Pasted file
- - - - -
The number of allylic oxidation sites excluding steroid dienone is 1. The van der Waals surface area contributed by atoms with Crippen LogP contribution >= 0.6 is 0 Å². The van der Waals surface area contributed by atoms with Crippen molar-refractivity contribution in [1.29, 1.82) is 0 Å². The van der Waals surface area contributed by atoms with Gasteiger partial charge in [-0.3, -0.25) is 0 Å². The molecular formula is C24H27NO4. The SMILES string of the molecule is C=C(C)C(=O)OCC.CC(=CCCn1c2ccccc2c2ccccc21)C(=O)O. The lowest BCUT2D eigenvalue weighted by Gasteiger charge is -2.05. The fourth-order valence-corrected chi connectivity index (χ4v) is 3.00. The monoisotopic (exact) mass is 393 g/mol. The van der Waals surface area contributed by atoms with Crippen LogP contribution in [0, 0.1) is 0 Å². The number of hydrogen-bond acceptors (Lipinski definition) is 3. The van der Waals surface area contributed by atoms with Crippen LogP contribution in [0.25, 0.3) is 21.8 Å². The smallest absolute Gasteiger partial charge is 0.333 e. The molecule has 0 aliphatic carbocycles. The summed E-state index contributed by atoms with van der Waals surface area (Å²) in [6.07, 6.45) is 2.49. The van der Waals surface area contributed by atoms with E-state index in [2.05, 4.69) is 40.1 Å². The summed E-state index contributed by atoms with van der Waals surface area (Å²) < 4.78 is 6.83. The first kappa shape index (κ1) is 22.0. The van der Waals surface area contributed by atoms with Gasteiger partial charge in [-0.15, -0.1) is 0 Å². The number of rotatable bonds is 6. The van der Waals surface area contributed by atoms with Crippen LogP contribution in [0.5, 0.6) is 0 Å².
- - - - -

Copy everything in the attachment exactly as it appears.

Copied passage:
The number of allylic oxidation sites excluding steroid dienone is 1. The van der Waals surface area contributed by atoms with Crippen LogP contribution >= 0.6 is 0 Å². The van der Waals surface area contributed by atoms with Crippen molar-refractivity contribution in [1.29, 1.82) is 0 Å². The van der Waals surface area contributed by atoms with Gasteiger partial charge in [-0.3, -0.25) is 0 Å². The molecular formula is C24H27NO4. The SMILES string of the molecule is C=C(C)C(=O)OCC.CC(=CCCn1c2ccccc2c2ccccc21)C(=O)O. The lowest BCUT2D eigenvalue weighted by Gasteiger charge is -2.05. The fourth-order valence-corrected chi connectivity index (χ4v) is 3.00. The monoisotopic (exact) mass is 393 g/mol. The van der Waals surface area contributed by atoms with Crippen LogP contribution in [0, 0.1) is 0 Å². The number of hydrogen-bond acceptors (Lipinski definition) is 3. The van der Waals surface area contributed by atoms with Crippen LogP contribution in [0.25, 0.3) is 21.8 Å². The smallest absolute Gasteiger partial charge is 0.333 e. The molecule has 0 aliphatic carbocycles. The summed E-state index contributed by atoms with van der Waals surface area (Å²) in [6.07, 6.45) is 2.49. The van der Waals surface area contributed by atoms with E-state index in [2.05, 4.69) is 40.1 Å². The summed E-state index contributed by atoms with van der Waals surface area (Å²) < 4.78 is 6.83. The first kappa shape index (κ1) is 22.0. The van der Waals surface area contributed by atoms with Gasteiger partial charge in [-0.15, -0.1) is 0 Å². The number of rotatable bonds is 6. The van der Waals surface area contributed by atoms with Crippen LogP contribution in [0.5, 0.6) is 0 Å².